“One thing you can do is make sure the area is well lit. You can plant trees there. You can sod it,” he said. “You have to make it look like someone is paying attention.”
The county installs surveillance cameras above some popular dumping spots and recently started using portable “game cams” designed for snapping photos of wild animals at night in areas where electricity isn’t available. One video shows a man in a brown Ford pick-up truck filled with boxes and what looked like bags of yard waste. Dressed in a black tank top in the middle of the day, the man got out, pushed the trash under a gumbo limbo tree, and left. The camera caught his tag, and he was issued a $400 fine.
While construction debris is a top source of illegally dumped waste, Bolufe and Callejas say they’ve seen all sorts of discarded items tossed to the side of the road. “Sometimes we even find discarded hydroponic labs. Tires. Abandoned vehicles. Jet skis. Boats,” Bolufe said. “Years ago, we found a 55-gallon bucket filled with a dead horse.”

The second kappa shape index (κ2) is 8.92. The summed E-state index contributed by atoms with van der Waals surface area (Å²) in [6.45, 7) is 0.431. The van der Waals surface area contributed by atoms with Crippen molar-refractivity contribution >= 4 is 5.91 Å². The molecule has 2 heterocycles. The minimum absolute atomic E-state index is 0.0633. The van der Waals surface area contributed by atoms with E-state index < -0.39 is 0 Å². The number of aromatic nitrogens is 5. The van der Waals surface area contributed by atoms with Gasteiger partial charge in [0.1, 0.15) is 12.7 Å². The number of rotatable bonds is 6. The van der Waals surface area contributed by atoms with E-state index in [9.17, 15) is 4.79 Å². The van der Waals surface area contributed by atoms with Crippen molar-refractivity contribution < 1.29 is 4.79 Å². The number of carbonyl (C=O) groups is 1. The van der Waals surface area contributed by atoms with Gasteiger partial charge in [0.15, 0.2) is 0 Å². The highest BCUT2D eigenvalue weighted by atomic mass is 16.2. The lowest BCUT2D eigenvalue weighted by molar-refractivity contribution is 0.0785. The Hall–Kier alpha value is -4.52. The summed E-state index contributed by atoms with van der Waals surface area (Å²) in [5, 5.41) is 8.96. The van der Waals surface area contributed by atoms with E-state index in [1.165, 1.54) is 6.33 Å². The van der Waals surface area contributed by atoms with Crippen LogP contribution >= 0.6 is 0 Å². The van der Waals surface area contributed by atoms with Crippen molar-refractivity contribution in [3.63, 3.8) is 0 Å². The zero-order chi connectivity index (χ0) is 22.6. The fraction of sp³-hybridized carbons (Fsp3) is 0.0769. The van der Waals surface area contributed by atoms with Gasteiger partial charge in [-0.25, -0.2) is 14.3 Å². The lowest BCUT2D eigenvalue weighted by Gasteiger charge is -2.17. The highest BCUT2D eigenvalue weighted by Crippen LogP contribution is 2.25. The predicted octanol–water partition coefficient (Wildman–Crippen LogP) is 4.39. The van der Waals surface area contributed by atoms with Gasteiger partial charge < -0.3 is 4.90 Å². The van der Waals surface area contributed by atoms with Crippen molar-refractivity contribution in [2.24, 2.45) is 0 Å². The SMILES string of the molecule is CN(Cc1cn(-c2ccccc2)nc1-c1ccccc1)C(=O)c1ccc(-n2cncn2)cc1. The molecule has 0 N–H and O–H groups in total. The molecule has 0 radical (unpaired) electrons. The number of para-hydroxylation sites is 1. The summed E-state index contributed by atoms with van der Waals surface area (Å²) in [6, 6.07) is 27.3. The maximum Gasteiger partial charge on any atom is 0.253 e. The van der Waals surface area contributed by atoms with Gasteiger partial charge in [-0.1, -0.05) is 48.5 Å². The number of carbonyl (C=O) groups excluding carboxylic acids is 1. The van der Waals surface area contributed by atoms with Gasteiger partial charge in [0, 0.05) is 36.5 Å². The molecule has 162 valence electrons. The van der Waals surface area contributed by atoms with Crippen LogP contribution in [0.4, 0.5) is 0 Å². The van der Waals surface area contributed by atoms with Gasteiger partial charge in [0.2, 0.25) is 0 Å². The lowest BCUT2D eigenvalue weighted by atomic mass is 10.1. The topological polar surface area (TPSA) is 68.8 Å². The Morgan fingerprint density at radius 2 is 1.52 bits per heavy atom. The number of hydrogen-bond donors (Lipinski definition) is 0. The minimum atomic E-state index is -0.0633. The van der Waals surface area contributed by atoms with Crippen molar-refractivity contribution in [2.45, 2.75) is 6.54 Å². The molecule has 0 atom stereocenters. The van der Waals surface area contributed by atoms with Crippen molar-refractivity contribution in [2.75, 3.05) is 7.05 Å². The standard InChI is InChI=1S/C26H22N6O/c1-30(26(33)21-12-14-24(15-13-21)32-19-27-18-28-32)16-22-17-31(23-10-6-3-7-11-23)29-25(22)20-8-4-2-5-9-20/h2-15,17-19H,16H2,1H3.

Miami-Dade issued 149 illegal-dumping citations in 2016, up 30 percent over 2014 levels. The county recently launched an awareness campaign to discourage illegal trash disposal under the slogan “Dirty Crimes Carry Fines.”
Investigators said much of the county’s illegal dumping revolves around the cost of legally disposing of large loads of construction debris and household trash. Someone hired to dispose of the trash opts to turn a profit, instead.
“The worker does not pay the disposal fees, so he’ll dump it and retain all the money,” Bolufe said.
It’s not always premeditated. The 107th Avenue hot spot for illegal dumping is only a few minutes by truck to the South Dade landfill, leading Callejas to theorize that many dumpers arrive at the county facility, balk at the cost, then opt just to jettison their load at the first clearing they can find on an isolated road.
“The closer you are to a landfill,” Callejas said, “the more illegal dumping you’re going to have.”
Miami Herald photographer Jose Iglesias contributed to this report.